Jan 29, 2015Exercise, Rinse, and Repeat
While there’s already research showing that taking in carbohydrates are an important part of improving athletic performance, a new study published in Current Opinion in Clinical Nutrition & Metabolic Care shows that even rinsing your mouth with a carbohydrate solution during exercise can have the same effect.
An abstract of the study can be found here.
Ingesting carbohydrates during long workouts can help athletes because it provides an alternative “fuel” for the muscles, which normally use the body’s glycogen to in exercise or competition. Although some earlier studies had shown that drinking carbohydrates during workouts lasting an hour or less could improve performance by up to 14%, other research contradicted that. But when Asker Jeukendrup, an exercise physiologist at the University of Birmingham and colleagues, asked bicyclists to rinse with carbohydrates prior to biking as hard as they good for an hour, they discovered that those bicyclists outperformed a control group that used water. Other researchers confirmed the results in runners.
Apparently, when athletes rinse their mouth with carbohydrates, oral sensors alert their brain to their presence, which then relays a message to the muscles to continue working.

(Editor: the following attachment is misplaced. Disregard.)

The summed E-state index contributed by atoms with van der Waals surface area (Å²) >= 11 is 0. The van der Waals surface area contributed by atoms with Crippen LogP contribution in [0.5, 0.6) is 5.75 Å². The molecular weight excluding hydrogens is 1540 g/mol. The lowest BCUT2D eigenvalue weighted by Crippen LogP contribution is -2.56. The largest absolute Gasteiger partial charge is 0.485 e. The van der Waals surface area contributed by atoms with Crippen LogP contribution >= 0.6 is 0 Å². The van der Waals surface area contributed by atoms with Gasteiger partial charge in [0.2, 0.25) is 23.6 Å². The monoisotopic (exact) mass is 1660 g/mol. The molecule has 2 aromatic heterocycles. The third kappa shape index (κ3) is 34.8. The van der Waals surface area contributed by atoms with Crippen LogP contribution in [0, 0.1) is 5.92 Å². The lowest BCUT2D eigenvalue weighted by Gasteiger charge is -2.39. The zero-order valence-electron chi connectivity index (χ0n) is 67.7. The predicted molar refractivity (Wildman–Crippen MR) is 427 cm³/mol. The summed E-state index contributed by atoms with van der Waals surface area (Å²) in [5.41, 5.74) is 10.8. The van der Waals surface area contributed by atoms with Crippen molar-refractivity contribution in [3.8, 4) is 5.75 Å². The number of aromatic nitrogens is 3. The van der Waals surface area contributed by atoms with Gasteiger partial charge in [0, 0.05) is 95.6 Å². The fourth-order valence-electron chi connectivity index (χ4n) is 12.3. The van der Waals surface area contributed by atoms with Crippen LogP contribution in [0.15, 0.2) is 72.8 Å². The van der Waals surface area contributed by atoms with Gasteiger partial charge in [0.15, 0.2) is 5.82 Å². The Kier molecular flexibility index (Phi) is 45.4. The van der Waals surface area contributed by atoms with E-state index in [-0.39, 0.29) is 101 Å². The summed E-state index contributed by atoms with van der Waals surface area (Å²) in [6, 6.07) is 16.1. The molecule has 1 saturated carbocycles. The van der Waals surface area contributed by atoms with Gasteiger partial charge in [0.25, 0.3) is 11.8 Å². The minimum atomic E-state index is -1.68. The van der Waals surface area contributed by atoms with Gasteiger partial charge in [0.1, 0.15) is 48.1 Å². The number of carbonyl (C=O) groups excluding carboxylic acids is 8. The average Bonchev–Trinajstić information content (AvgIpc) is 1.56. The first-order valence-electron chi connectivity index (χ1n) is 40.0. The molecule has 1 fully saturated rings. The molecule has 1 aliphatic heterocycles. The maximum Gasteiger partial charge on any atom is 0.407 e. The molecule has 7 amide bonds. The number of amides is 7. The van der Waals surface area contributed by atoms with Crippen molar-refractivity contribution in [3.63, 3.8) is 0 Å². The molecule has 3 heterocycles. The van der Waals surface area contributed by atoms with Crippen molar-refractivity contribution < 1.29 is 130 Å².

“You can get an advantage from tricking your brain,” Matt Bridge, a senior lecturer in coaching and sports science at the University of Birmingham in England told the Times. “Your brain tells your body, ‘Carbohydrates are on the way.’ ” And with that message, muscles and nerves are prompted to work harder and longer.”
However, there’s some debate over the practical application of this finding, Scott J. Montain, an exercise researcher at the United States Army Research Institute of Environmental Medicine, told the Times.
“Endurance competitors are better off just consuming the calories instead of sipping and then spitting out expensive, sticky spit,” he said.
Patrick Bohn is an Assistant Editor at Training & Conditioning.